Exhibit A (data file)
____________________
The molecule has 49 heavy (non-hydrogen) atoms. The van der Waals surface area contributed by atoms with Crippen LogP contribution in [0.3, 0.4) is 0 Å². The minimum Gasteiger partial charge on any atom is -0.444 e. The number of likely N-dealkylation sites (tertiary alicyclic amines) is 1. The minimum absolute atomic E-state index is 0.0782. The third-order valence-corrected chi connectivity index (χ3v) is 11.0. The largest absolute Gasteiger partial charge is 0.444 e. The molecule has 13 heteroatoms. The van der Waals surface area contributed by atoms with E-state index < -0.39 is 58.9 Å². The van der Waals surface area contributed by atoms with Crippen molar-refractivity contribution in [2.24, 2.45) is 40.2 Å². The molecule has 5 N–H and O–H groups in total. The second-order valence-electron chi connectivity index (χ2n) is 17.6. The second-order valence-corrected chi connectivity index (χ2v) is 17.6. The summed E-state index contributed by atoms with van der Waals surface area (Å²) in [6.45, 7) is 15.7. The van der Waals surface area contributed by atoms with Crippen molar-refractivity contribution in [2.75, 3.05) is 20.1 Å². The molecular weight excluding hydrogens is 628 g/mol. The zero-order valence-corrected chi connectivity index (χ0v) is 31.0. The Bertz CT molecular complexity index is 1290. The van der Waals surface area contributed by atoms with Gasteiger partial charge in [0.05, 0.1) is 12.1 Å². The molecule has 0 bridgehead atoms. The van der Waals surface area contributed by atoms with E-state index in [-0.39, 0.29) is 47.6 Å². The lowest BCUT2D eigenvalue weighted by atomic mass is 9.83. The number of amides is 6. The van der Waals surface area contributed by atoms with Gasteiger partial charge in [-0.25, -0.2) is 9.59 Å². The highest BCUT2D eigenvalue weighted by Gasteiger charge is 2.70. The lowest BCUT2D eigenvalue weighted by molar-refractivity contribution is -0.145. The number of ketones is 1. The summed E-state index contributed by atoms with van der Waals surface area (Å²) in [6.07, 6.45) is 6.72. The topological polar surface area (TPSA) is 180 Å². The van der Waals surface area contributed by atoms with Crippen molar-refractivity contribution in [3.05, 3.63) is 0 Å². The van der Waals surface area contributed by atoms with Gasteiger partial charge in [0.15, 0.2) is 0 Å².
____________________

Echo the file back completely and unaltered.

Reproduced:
The molecule has 49 heavy (non-hydrogen) atoms. The van der Waals surface area contributed by atoms with Crippen LogP contribution in [0.3, 0.4) is 0 Å². The minimum Gasteiger partial charge on any atom is -0.444 e. The number of likely N-dealkylation sites (tertiary alicyclic amines) is 1. The minimum absolute atomic E-state index is 0.0782. The third-order valence-corrected chi connectivity index (χ3v) is 11.0. The largest absolute Gasteiger partial charge is 0.444 e. The molecule has 13 heteroatoms. The van der Waals surface area contributed by atoms with E-state index < -0.39 is 58.9 Å². The van der Waals surface area contributed by atoms with Crippen molar-refractivity contribution in [2.24, 2.45) is 40.2 Å². The molecule has 5 N–H and O–H groups in total. The second-order valence-electron chi connectivity index (χ2n) is 17.6. The second-order valence-corrected chi connectivity index (χ2v) is 17.6. The summed E-state index contributed by atoms with van der Waals surface area (Å²) in [6.45, 7) is 15.7. The van der Waals surface area contributed by atoms with Crippen molar-refractivity contribution in [2.75, 3.05) is 20.1 Å². The molecular weight excluding hydrogens is 628 g/mol. The zero-order valence-corrected chi connectivity index (χ0v) is 31.0. The Bertz CT molecular complexity index is 1290. The van der Waals surface area contributed by atoms with Gasteiger partial charge in [0.05, 0.1) is 12.1 Å². The molecule has 0 bridgehead atoms. The van der Waals surface area contributed by atoms with E-state index in [-0.39, 0.29) is 47.6 Å². The lowest BCUT2D eigenvalue weighted by atomic mass is 9.83. The number of amides is 6. The van der Waals surface area contributed by atoms with Gasteiger partial charge in [-0.25, -0.2) is 9.59 Å². The highest BCUT2D eigenvalue weighted by Gasteiger charge is 2.70. The lowest BCUT2D eigenvalue weighted by molar-refractivity contribution is -0.145. The number of ketones is 1. The summed E-state index contributed by atoms with van der Waals surface area (Å²) in [6.07, 6.45) is 6.72. The topological polar surface area (TPSA) is 180 Å². The van der Waals surface area contributed by atoms with Crippen molar-refractivity contribution in [3.05, 3.63) is 0 Å². The van der Waals surface area contributed by atoms with Gasteiger partial charge in [0.15, 0.2) is 0 Å².